Type 1 Gaucher disease is a heterogeneous disorder – with some patients being without clinical manifestations, others being mildly affected, while others can be severely affected.
The reason for this heterogeneity is the fact that Gaucher disease can affect many different systems of the body, and to varying degrees.
In addition, the time to development of clinical symptoms can vary dramatically between patients – some with a rapid onset of clinically relevant symptoms and others with much slower progression.
Some Gaucher patients will never develop clinically visible symptoms, whilst in others (such as infants) the progression of disease can be very rapid.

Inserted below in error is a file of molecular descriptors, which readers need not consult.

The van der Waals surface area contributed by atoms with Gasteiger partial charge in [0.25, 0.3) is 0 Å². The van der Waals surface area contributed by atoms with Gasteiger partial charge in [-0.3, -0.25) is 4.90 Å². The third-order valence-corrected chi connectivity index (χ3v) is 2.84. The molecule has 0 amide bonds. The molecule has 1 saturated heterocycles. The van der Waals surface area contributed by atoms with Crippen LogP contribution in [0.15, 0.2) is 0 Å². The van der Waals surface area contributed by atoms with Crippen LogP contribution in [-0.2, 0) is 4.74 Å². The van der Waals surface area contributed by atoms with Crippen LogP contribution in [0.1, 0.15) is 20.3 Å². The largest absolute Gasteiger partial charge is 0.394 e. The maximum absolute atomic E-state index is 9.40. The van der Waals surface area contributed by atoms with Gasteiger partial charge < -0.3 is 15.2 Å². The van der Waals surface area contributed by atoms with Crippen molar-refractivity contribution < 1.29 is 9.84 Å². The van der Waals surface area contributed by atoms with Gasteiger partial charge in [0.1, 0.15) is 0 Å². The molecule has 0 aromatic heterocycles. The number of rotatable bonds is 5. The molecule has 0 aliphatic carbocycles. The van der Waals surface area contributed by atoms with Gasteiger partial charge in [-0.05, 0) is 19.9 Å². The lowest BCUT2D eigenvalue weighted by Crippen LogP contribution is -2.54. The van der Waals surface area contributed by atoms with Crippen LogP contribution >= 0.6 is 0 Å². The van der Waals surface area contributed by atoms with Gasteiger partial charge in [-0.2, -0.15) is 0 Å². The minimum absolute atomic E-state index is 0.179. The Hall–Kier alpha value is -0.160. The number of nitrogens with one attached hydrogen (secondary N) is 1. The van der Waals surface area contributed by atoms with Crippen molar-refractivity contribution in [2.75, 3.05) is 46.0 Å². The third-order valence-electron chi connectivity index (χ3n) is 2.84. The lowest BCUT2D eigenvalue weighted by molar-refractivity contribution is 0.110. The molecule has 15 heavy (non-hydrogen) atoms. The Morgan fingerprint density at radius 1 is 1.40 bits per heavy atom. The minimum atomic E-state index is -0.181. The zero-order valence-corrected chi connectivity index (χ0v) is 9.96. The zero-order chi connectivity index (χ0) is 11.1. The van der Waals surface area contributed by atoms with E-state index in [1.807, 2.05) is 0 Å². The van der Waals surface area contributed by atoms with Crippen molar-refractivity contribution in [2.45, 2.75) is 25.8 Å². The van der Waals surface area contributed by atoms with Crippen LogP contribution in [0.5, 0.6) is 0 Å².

A diagnosis of Gaucher disease is made by a combination of assessments:
Based on clinical suspicion (an assessment of a patient’s clinical symptoms and manifestations) the diagnosis is confirmed by enzymatic measurement of the glucocerebrosidase activity in the patient's cells, and genetic analyses.
In the past, Gaucher cell counts in bone marrow biopsies were used to confirm diagnosis, but this procedure is now obsolete.
Bone assessment (X-rays, MRI and Dexa), is extremely important, as bone manifestations are one of the most painful and debilitating components of the disease.